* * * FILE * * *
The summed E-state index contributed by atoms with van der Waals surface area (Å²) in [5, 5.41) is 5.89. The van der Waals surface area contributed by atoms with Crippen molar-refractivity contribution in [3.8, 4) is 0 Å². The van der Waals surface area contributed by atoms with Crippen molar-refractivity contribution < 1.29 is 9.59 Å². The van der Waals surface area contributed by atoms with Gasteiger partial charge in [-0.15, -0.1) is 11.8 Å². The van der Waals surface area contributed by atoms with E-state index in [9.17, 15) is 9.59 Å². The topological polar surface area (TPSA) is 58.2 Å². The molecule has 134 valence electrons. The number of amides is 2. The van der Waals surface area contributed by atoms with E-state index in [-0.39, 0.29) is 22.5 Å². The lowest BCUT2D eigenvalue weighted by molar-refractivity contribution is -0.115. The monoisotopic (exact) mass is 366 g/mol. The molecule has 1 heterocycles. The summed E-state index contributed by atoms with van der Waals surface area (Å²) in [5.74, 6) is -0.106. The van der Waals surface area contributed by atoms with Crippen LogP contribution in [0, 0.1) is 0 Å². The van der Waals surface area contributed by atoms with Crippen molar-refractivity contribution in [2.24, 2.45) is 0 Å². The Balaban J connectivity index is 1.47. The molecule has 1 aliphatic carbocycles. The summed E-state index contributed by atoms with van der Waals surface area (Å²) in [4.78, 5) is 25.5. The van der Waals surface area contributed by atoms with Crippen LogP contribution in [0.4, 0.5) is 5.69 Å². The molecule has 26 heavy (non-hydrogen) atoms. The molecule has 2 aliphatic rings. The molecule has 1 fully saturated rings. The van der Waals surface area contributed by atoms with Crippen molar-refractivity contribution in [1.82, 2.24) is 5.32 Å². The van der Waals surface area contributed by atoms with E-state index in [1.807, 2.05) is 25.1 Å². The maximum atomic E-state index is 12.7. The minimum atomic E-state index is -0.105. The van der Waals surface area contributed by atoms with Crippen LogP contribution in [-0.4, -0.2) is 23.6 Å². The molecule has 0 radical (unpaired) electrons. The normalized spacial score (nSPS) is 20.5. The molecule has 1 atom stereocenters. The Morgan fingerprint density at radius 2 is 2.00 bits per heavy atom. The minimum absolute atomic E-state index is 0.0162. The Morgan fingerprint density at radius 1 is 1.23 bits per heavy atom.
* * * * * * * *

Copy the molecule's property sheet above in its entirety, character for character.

The summed E-state index contributed by atoms with van der Waals surface area (Å²) in [5, 5.41) is 5.89. The van der Waals surface area contributed by atoms with Crippen molar-refractivity contribution in [3.8, 4) is 0 Å². The van der Waals surface area contributed by atoms with Crippen molar-refractivity contribution < 1.29 is 9.59 Å². The van der Waals surface area contributed by atoms with Gasteiger partial charge in [-0.15, -0.1) is 11.8 Å². The van der Waals surface area contributed by atoms with E-state index in [9.17, 15) is 9.59 Å². The topological polar surface area (TPSA) is 58.2 Å². The molecule has 134 valence electrons. The number of amides is 2. The van der Waals surface area contributed by atoms with E-state index in [-0.39, 0.29) is 22.5 Å². The lowest BCUT2D eigenvalue weighted by molar-refractivity contribution is -0.115. The monoisotopic (exact) mass is 366 g/mol. The molecule has 1 heterocycles. The summed E-state index contributed by atoms with van der Waals surface area (Å²) in [5.74, 6) is -0.106. The van der Waals surface area contributed by atoms with Crippen LogP contribution in [0, 0.1) is 0 Å². The van der Waals surface area contributed by atoms with Crippen molar-refractivity contribution in [2.24, 2.45) is 0 Å². The Balaban J connectivity index is 1.47. The molecule has 1 aliphatic carbocycles. The summed E-state index contributed by atoms with van der Waals surface area (Å²) in [4.78, 5) is 25.5. The van der Waals surface area contributed by atoms with Crippen LogP contribution in [0.4, 0.5) is 5.69 Å². The molecule has 26 heavy (non-hydrogen) atoms. The molecule has 2 aliphatic rings. The molecule has 1 fully saturated rings. The van der Waals surface area contributed by atoms with Crippen molar-refractivity contribution in [1.82, 2.24) is 5.32 Å². The van der Waals surface area contributed by atoms with E-state index in [1.807, 2.05) is 25.1 Å². The maximum atomic E-state index is 12.7. The minimum atomic E-state index is -0.105. The van der Waals surface area contributed by atoms with Crippen LogP contribution in [-0.4, -0.2) is 23.6 Å². The molecule has 0 radical (unpaired) electrons. The normalized spacial score (nSPS) is 20.5. The molecule has 1 atom stereocenters. The Morgan fingerprint density at radius 2 is 2.00 bits per heavy atom. The minimum absolute atomic E-state index is 0.0162. The Morgan fingerprint density at radius 1 is 1.23 bits per heavy atom.